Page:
From the Anchorage Press:
By Ned Rozell
University of Alaska Press, $22.95
That overused adage, "don't judge a book by its cover," is particularly accurate when applied to Ned Rozell's enchanting Finding Mars. The cover photo of a glowing tent and orange sky doesn't do this story justice, and neither does the short synopsis of the author following Japanese permafrost researcher Kenji Yoshikawa through northern Alaska. What one might think would be a purely scientific and rather dreary tome is so much more, a story of an incredible wanderer and adventurer written with beautifully descriptive prose that draws the reader in immediately.
Rozell weaves Yoshikawa's current permafrost research and past adventures together expertly, taking the reader back to the first outward signs of Yoshikawa's wanderlust when he was in third grade and would dream at night of visiting Mars, and during the day grab a bicycle and explore the vastness of Tokyo while his parents were away.
"Young Kenji showed an early desire to travel. His favorite schoolbook was an atlas, which he still owns," Rozell writes. "As a child he stared at maps of the Sea of Japan and the East China Sea and wondered if they were somehow different, these seemingly connected oceans with different names."
His thirst for discovery would drive him to ride a bicycle solo across 2,000 miles of the Australian outback, and then push a cart across the Sahara.
Yoshikawa's curiosity also took him to the Amazon where he fashioned a dugout canoe and attempted to paddle the length of the mighty river upstream, hoping to paddle 60 miles a day for 60 days.
The choice of paddling upstream is revelatory of Yoshikawa's philosophy of discovery. "Life is this way, right? Upstream. You don't know which way you go. Sometimes you have a right to choose. Sometimes it's not you. God, or somebody else, choose," Yoshikawa told Rozell. "I want to test my destiny. The unknown is much funner than downstream."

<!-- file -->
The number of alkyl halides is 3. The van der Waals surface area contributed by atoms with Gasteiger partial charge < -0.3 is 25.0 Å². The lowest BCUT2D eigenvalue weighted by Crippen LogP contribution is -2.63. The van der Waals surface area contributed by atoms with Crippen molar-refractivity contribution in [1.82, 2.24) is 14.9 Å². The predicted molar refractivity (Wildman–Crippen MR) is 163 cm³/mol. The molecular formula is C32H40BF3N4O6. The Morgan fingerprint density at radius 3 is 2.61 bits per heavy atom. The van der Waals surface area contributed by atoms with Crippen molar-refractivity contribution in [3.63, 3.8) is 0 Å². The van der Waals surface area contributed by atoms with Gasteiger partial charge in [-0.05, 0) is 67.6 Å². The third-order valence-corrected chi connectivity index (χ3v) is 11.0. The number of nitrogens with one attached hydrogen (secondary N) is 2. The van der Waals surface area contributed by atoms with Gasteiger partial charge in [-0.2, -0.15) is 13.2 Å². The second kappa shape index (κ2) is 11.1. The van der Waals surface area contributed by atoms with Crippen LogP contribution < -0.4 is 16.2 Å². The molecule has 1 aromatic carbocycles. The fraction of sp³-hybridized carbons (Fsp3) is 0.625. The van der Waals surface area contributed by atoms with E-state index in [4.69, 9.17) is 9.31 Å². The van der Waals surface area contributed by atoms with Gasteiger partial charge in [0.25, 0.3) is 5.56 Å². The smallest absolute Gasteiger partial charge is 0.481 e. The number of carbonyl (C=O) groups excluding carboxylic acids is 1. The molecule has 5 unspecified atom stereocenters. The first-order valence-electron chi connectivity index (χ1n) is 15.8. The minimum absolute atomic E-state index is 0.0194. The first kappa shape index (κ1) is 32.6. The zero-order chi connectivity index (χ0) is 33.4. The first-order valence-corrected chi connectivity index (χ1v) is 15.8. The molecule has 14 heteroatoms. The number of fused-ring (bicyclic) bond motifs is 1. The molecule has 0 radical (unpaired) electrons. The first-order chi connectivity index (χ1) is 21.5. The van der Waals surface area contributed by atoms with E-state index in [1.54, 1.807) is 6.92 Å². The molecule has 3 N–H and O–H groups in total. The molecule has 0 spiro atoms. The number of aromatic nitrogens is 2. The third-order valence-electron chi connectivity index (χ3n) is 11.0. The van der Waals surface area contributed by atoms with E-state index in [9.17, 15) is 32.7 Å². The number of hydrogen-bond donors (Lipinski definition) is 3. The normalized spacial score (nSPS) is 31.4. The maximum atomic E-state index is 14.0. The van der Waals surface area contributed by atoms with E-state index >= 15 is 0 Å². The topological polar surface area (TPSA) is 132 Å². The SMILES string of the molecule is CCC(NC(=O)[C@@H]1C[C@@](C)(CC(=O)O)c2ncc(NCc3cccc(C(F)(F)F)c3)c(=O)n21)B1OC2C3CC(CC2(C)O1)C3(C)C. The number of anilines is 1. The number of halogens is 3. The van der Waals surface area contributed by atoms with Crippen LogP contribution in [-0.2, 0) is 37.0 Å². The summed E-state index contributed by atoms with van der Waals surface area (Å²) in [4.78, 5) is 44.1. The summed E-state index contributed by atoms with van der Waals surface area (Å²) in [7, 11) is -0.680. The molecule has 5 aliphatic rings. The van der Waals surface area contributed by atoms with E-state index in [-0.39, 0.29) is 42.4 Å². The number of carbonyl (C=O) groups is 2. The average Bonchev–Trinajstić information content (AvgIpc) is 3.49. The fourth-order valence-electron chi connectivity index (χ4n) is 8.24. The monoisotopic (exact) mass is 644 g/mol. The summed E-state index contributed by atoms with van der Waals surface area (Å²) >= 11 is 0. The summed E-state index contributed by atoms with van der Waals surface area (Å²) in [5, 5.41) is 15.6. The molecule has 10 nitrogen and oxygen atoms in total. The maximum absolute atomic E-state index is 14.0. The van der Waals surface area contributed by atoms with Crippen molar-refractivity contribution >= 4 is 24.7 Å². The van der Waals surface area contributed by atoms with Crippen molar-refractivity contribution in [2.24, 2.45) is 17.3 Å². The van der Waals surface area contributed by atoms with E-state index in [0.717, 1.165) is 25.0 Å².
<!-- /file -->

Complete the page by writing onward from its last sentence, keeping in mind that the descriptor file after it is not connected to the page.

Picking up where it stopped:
When his interests turned to the Arctic he prepared by spending countless hours living inside a walk-in freezer, and constructed his own sled (a later model would incorporate frozen salmon carcasses in the design so he could, theoretically, eat part of his transportation should he run short on food). He also designed a special biscuit based on the Inuit diet of 34 percent fat, which consisted of egg yolk, powdered milk, Parmesan cheese, mashed potatoes, and several other ingredients that knocked the calorie count per biscuit up to 2,000. Just two biscuits a day would sustain him in harsh climates, he reasoned.
All of these adventures, and countless more, are related as Rozell follows the determined scientist throughout Alaska as he samples permafrost hoping to create a map of where Alaskan permafrost lies on a whirlwind tour of 17 villages on the Yukon Delta, the Bering Sea coast, and the Chuckchi Sea in just 16 days.
"Maybe, in this landscape buckled with frost polygons that still hold the cold from twenty thousand years ago, Kenji has found his Mars," Rozell concludes. Whether he has or hasn't, Rozell does an admirable job relating the odyssey of a man who has seen more of this planet than most.